Tag Archives: Benziger

Holiday wine gift guide 2020

holiday wine 2020The Wine Curmudgeon holiday wine gift guide 2020, and even a couple of things that aren’t wine

The big trend in wine gifts this year? Non-alcoholic products, if the mail in my inbox is any indication. Or — shudder — a $426 decanter. We can do much better than that; after all, why else does the blog exist? Keep in our wine gift buying guidelines in mind, as well.

Consider:

Joe Roberts’ “Wine Taster’s Guide” ($14.99, Rockridge Press) is neither pretentious nor expensive — which is why it’s on this list. Joe, who I’ve known almost since I started the blog, is passionate about the failings of post-modern wine writing, and especially that we buy wine we may not like because the process is so intimidating.

• The Benziger de Coelo Quintus Vineyard Pinot Noir 2016 ($68, sample, 14.1%) is a gorgeous, structured — albeit not especially subtle — Sonoma Coast pinot noir. It’s full of dark fruit, maybe even some tea, and the soft tannins that used to be common in California pinot. Not quite sure how I got a sample, but very glad I did. Highly recommended.

• The Wine Curmudgeon has a drawer full of wine-stained tablecloths, mostly from dripping wine bottles. Hence, the marble wine coaster ($19.95), which not only would have saved many of my tablecloths but looks good, too.

Ice wine is one of the great joys of the wine world, but is increasingly difficult to find and increasingly expensive. And it wasn’t easily available or cheap to begin with. So when a winemaker reader tipped me to the Kiona Vineyards Chenin Blanc Ice Wine 2018 ($50/375 ml bottle, sample, 9%), I asked for a sample — something I rarely do. And I was not disappointed. This is ice wine in all its glory — lusciously sweet, but balanced, with pineapple and tropical fruit and refreshing crispness. Highly recommended.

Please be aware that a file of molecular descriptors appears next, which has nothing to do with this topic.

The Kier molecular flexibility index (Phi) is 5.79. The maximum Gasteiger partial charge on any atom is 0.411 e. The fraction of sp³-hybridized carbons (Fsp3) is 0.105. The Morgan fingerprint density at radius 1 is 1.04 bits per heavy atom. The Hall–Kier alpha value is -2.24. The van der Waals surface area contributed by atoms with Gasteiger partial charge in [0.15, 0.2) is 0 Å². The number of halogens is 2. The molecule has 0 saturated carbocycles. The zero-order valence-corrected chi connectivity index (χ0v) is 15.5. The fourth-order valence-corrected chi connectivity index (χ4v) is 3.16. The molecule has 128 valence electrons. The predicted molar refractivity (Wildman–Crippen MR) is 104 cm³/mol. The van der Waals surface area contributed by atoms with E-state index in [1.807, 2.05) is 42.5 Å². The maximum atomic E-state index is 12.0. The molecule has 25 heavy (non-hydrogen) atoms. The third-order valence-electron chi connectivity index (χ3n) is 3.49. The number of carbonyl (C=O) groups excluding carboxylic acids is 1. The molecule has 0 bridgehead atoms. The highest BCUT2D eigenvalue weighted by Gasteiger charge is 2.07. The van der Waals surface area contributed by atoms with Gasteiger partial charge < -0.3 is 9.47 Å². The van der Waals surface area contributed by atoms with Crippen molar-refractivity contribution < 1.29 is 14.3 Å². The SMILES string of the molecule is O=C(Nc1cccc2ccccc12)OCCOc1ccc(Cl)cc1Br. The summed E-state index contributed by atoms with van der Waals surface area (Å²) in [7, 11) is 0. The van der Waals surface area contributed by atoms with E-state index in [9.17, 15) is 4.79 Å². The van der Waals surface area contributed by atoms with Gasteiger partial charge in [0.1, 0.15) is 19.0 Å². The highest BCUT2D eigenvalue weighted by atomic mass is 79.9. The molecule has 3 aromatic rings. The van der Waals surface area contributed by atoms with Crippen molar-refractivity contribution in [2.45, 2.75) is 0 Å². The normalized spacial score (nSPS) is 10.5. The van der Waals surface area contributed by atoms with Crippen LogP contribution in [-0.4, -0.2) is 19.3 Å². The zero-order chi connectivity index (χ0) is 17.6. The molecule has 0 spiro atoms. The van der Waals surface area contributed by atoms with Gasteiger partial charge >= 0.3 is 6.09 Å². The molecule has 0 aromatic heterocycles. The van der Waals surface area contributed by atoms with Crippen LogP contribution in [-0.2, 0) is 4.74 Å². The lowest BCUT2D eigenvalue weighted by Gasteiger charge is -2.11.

More holiday wine gift guides:
Holiday wine gift guide 2019
• Holiday wine gift guide 2018
• Holiday wine gift guide 2017

Big Wine strikes again

Big Wine
“Who do we want to buy next?”

That E&J Gallo bought J Vineyards, the highly-regarded California sparkling wine producer, last month was shocking, but it did make business sense. Gallo, for all its vastness, doesn’t make high-end bubbly and doesn’t have many successful restaurant wine brands, and J does and is. Plus, J owned 90 acres of prime Sonoma vineyards, making the deal even sweeter for Gallo.

So how to explain this week’s news that The Wine Group, second-biggest to Gallo among U.S. producers and with even less of a critical reputation, bought the fiercely independent and much beloved Benzinger Family Winery? The Wine Group has never shown any desire to make wine not sold in grocery stores, and its two biggest brands are Franzia and Almaden, the five-liter box cash cows.

Call it one more step in the Big Wine-ing of America:

? The increasing consolidation in the U.S. wine business, something I wrote about at the beginning of the year. It is getting harder and harder for wineries that make less than one-half million cases to find distributors and space on store shelves. Benziger makes less than 200,000 cases a year, which wouldn’t even make it the biggest producer in Texas, and J sells only about one-third of that. Said the owner of a leading California independent: “My guess is that a winery really needs to be above 200,000 cases to really get the attention of a distributor. But maybe 500,000 is the new 200,000?” A distributor told me: “There are too many labels fighting for too few spots on the shelf or wine list. It ?s crazy.”

? Family and independence, two hallmarks of the California wine business since the 1980s, aren’t enough anymore. These are just the latest sales involving long-time family wineries, which saw an opportunity to cash out to avoid succession problems, solve family disputes over winery operations, or to take advantage of Big Wine’s deep pockets. Sale prices weren’t disclosed, but one report said the J deal may have been worth as much as $90 million, which would make the Benziger price well into the hundreds of millions of dollars. Even of the sale price was half of that for each, which is probably more accurate, that’s a winning payout.